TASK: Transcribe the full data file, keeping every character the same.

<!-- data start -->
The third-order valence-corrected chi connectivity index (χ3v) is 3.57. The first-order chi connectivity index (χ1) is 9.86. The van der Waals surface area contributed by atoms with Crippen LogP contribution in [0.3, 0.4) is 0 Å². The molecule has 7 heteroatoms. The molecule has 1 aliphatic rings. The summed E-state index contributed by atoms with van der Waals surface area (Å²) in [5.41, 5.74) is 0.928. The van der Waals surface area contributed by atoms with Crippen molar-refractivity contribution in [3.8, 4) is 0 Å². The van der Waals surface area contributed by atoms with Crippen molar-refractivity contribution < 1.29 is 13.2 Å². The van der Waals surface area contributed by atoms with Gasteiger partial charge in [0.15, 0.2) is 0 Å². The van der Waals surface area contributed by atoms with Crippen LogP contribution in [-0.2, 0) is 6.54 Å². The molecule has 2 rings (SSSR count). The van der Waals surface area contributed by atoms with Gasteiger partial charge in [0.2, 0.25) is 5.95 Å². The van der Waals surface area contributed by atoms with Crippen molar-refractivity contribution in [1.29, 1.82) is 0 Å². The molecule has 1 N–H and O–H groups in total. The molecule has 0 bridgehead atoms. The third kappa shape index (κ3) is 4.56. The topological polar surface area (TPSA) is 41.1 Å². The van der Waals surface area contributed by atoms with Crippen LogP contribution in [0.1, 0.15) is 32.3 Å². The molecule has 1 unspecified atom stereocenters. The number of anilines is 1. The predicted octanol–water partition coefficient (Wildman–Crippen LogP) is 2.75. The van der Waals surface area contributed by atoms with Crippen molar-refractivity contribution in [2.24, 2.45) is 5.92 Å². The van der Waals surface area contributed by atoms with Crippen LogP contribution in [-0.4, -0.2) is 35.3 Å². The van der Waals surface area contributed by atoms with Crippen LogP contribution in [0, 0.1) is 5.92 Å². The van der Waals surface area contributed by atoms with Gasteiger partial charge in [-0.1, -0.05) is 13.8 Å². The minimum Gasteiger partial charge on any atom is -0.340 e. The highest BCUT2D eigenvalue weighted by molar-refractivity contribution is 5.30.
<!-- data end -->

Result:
The third-order valence-corrected chi connectivity index (χ3v) is 3.57. The first-order chi connectivity index (χ1) is 9.86. The van der Waals surface area contributed by atoms with Crippen LogP contribution in [0.3, 0.4) is 0 Å². The molecule has 7 heteroatoms. The molecule has 1 aliphatic rings. The summed E-state index contributed by atoms with van der Waals surface area (Å²) in [5.41, 5.74) is 0.928. The van der Waals surface area contributed by atoms with Crippen molar-refractivity contribution in [3.8, 4) is 0 Å². The van der Waals surface area contributed by atoms with Crippen molar-refractivity contribution < 1.29 is 13.2 Å². The van der Waals surface area contributed by atoms with Gasteiger partial charge in [0.15, 0.2) is 0 Å². The van der Waals surface area contributed by atoms with Crippen LogP contribution in [-0.2, 0) is 6.54 Å². The molecule has 2 rings (SSSR count). The van der Waals surface area contributed by atoms with Gasteiger partial charge in [0.2, 0.25) is 5.95 Å². The van der Waals surface area contributed by atoms with Crippen molar-refractivity contribution in [1.29, 1.82) is 0 Å². The molecule has 1 N–H and O–H groups in total. The molecule has 0 bridgehead atoms. The third kappa shape index (κ3) is 4.56. The topological polar surface area (TPSA) is 41.1 Å². The van der Waals surface area contributed by atoms with Crippen LogP contribution in [0.1, 0.15) is 32.3 Å². The molecule has 1 unspecified atom stereocenters. The number of anilines is 1. The predicted octanol–water partition coefficient (Wildman–Crippen LogP) is 2.75. The van der Waals surface area contributed by atoms with Crippen molar-refractivity contribution in [2.24, 2.45) is 5.92 Å². The van der Waals surface area contributed by atoms with Crippen LogP contribution in [-0.4, -0.2) is 35.3 Å². The van der Waals surface area contributed by atoms with Crippen LogP contribution in [0, 0.1) is 5.92 Å². The van der Waals surface area contributed by atoms with Gasteiger partial charge in [-0.1, -0.05) is 13.8 Å². The minimum Gasteiger partial charge on any atom is -0.340 e. The highest BCUT2D eigenvalue weighted by molar-refractivity contribution is 5.30.